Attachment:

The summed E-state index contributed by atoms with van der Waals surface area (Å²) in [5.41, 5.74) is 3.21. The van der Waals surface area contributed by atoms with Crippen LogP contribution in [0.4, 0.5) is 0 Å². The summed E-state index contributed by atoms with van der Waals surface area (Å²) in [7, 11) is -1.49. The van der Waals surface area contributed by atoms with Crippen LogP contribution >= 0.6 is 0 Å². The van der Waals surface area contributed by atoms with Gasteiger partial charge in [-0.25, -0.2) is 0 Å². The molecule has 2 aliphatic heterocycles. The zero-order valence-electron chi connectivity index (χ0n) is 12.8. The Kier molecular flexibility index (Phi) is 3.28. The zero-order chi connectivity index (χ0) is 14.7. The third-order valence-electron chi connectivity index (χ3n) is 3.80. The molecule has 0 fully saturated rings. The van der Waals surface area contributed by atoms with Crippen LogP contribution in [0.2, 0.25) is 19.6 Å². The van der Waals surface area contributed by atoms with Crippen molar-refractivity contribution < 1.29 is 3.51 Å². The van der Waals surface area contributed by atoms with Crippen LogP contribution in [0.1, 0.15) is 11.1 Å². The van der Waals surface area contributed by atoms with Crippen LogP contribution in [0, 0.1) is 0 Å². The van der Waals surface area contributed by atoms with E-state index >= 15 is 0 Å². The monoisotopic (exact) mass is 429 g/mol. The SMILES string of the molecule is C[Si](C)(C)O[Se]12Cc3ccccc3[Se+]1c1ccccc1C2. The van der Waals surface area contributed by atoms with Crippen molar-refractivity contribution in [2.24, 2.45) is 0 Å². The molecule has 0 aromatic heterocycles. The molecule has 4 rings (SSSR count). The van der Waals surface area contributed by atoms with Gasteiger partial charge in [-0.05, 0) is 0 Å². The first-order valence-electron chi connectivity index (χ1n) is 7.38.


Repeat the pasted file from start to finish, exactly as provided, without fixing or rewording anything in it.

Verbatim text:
The summed E-state index contributed by atoms with van der Waals surface area (Å²) in [5.41, 5.74) is 3.21. The van der Waals surface area contributed by atoms with Crippen LogP contribution in [0.4, 0.5) is 0 Å². The summed E-state index contributed by atoms with van der Waals surface area (Å²) in [7, 11) is -1.49. The van der Waals surface area contributed by atoms with Crippen LogP contribution >= 0.6 is 0 Å². The van der Waals surface area contributed by atoms with Gasteiger partial charge in [-0.25, -0.2) is 0 Å². The molecule has 2 aliphatic heterocycles. The zero-order valence-electron chi connectivity index (χ0n) is 12.8. The Kier molecular flexibility index (Phi) is 3.28. The zero-order chi connectivity index (χ0) is 14.7. The third-order valence-electron chi connectivity index (χ3n) is 3.80. The molecule has 0 fully saturated rings. The van der Waals surface area contributed by atoms with Crippen LogP contribution in [0.2, 0.25) is 19.6 Å². The van der Waals surface area contributed by atoms with Crippen molar-refractivity contribution < 1.29 is 3.51 Å². The van der Waals surface area contributed by atoms with Crippen LogP contribution in [0.1, 0.15) is 11.1 Å². The van der Waals surface area contributed by atoms with Crippen LogP contribution in [0, 0.1) is 0 Å². The van der Waals surface area contributed by atoms with E-state index >= 15 is 0 Å². The monoisotopic (exact) mass is 429 g/mol. The SMILES string of the molecule is C[Si](C)(C)O[Se]12Cc3ccccc3[Se+]1c1ccccc1C2. The van der Waals surface area contributed by atoms with Crippen molar-refractivity contribution in [2.24, 2.45) is 0 Å². The molecule has 0 aromatic heterocycles. The molecule has 4 rings (SSSR count). The van der Waals surface area contributed by atoms with Gasteiger partial charge in [-0.05, 0) is 0 Å². The first-order valence-electron chi connectivity index (χ1n) is 7.38.